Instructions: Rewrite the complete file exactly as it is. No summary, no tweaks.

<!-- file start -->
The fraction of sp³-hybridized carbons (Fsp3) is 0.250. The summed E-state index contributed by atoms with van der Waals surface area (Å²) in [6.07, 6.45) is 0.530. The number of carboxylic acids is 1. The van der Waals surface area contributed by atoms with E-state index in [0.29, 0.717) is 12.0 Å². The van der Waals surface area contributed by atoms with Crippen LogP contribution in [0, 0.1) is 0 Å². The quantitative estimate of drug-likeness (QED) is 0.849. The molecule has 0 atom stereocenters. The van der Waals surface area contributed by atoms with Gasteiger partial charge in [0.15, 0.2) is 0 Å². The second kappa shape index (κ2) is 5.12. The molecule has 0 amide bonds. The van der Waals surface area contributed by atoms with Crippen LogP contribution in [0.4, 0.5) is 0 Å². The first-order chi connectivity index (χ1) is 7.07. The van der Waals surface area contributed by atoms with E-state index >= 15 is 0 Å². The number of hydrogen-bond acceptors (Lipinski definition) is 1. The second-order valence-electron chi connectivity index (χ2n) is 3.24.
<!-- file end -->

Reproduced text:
The fraction of sp³-hybridized carbons (Fsp3) is 0.250. The summed E-state index contributed by atoms with van der Waals surface area (Å²) in [6.07, 6.45) is 0.530. The number of carboxylic acids is 1. The van der Waals surface area contributed by atoms with E-state index in [0.29, 0.717) is 12.0 Å². The van der Waals surface area contributed by atoms with Crippen LogP contribution in [0, 0.1) is 0 Å². The quantitative estimate of drug-likeness (QED) is 0.849. The molecule has 0 atom stereocenters. The van der Waals surface area contributed by atoms with Gasteiger partial charge in [0.15, 0.2) is 0 Å². The second kappa shape index (κ2) is 5.12. The molecule has 0 amide bonds. The van der Waals surface area contributed by atoms with Crippen LogP contribution in [0.4, 0.5) is 0 Å². The first-order chi connectivity index (χ1) is 7.07. The van der Waals surface area contributed by atoms with E-state index >= 15 is 0 Å². The number of hydrogen-bond acceptors (Lipinski definition) is 1. The second-order valence-electron chi connectivity index (χ2n) is 3.24.